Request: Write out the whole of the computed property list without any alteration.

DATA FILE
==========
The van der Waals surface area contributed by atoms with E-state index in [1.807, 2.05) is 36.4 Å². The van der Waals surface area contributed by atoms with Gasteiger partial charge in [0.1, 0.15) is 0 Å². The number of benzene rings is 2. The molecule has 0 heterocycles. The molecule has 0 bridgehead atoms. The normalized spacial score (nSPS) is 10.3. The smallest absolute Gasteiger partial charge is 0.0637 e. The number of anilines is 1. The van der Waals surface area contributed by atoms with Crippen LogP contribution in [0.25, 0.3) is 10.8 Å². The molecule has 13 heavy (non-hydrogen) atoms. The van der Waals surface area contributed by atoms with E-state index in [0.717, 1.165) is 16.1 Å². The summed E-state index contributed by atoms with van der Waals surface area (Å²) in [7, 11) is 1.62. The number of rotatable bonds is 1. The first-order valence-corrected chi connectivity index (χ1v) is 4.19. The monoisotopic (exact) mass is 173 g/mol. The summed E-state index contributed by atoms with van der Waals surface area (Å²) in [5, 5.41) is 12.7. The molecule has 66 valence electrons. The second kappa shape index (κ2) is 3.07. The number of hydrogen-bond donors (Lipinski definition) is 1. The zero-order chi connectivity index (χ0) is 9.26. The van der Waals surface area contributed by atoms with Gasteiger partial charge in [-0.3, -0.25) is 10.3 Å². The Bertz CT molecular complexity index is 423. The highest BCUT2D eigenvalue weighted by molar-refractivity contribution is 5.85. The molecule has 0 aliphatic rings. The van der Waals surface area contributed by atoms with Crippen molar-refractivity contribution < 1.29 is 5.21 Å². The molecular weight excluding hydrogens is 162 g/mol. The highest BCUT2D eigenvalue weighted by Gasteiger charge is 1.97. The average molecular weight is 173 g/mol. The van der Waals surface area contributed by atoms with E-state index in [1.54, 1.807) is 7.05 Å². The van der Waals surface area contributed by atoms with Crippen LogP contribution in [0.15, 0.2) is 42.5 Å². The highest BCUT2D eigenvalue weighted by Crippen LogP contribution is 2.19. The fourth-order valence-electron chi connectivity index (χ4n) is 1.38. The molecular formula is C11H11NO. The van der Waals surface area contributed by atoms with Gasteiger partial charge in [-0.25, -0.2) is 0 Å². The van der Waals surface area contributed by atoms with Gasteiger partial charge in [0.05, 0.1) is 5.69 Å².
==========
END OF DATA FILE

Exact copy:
The van der Waals surface area contributed by atoms with E-state index in [1.807, 2.05) is 36.4 Å². The van der Waals surface area contributed by atoms with Gasteiger partial charge in [0.1, 0.15) is 0 Å². The number of benzene rings is 2. The molecule has 0 heterocycles. The molecule has 0 bridgehead atoms. The normalized spacial score (nSPS) is 10.3. The smallest absolute Gasteiger partial charge is 0.0637 e. The number of anilines is 1. The van der Waals surface area contributed by atoms with Crippen LogP contribution in [0.25, 0.3) is 10.8 Å². The molecule has 13 heavy (non-hydrogen) atoms. The van der Waals surface area contributed by atoms with E-state index in [0.717, 1.165) is 16.1 Å². The summed E-state index contributed by atoms with van der Waals surface area (Å²) in [7, 11) is 1.62. The number of rotatable bonds is 1. The first-order valence-corrected chi connectivity index (χ1v) is 4.19. The monoisotopic (exact) mass is 173 g/mol. The summed E-state index contributed by atoms with van der Waals surface area (Å²) in [5, 5.41) is 12.7. The molecule has 66 valence electrons. The second kappa shape index (κ2) is 3.07. The number of hydrogen-bond donors (Lipinski definition) is 1. The zero-order chi connectivity index (χ0) is 9.26. The van der Waals surface area contributed by atoms with Gasteiger partial charge in [-0.3, -0.25) is 10.3 Å². The Bertz CT molecular complexity index is 423. The highest BCUT2D eigenvalue weighted by molar-refractivity contribution is 5.85. The molecule has 0 aliphatic rings. The van der Waals surface area contributed by atoms with Crippen molar-refractivity contribution < 1.29 is 5.21 Å². The molecular weight excluding hydrogens is 162 g/mol. The highest BCUT2D eigenvalue weighted by Gasteiger charge is 1.97. The average molecular weight is 173 g/mol. The van der Waals surface area contributed by atoms with E-state index in [1.54, 1.807) is 7.05 Å². The van der Waals surface area contributed by atoms with Crippen LogP contribution in [0.15, 0.2) is 42.5 Å². The highest BCUT2D eigenvalue weighted by Crippen LogP contribution is 2.19. The fourth-order valence-electron chi connectivity index (χ4n) is 1.38. The molecular formula is C11H11NO. The van der Waals surface area contributed by atoms with Gasteiger partial charge in [-0.25, -0.2) is 0 Å². The van der Waals surface area contributed by atoms with Gasteiger partial charge in [0.05, 0.1) is 5.69 Å².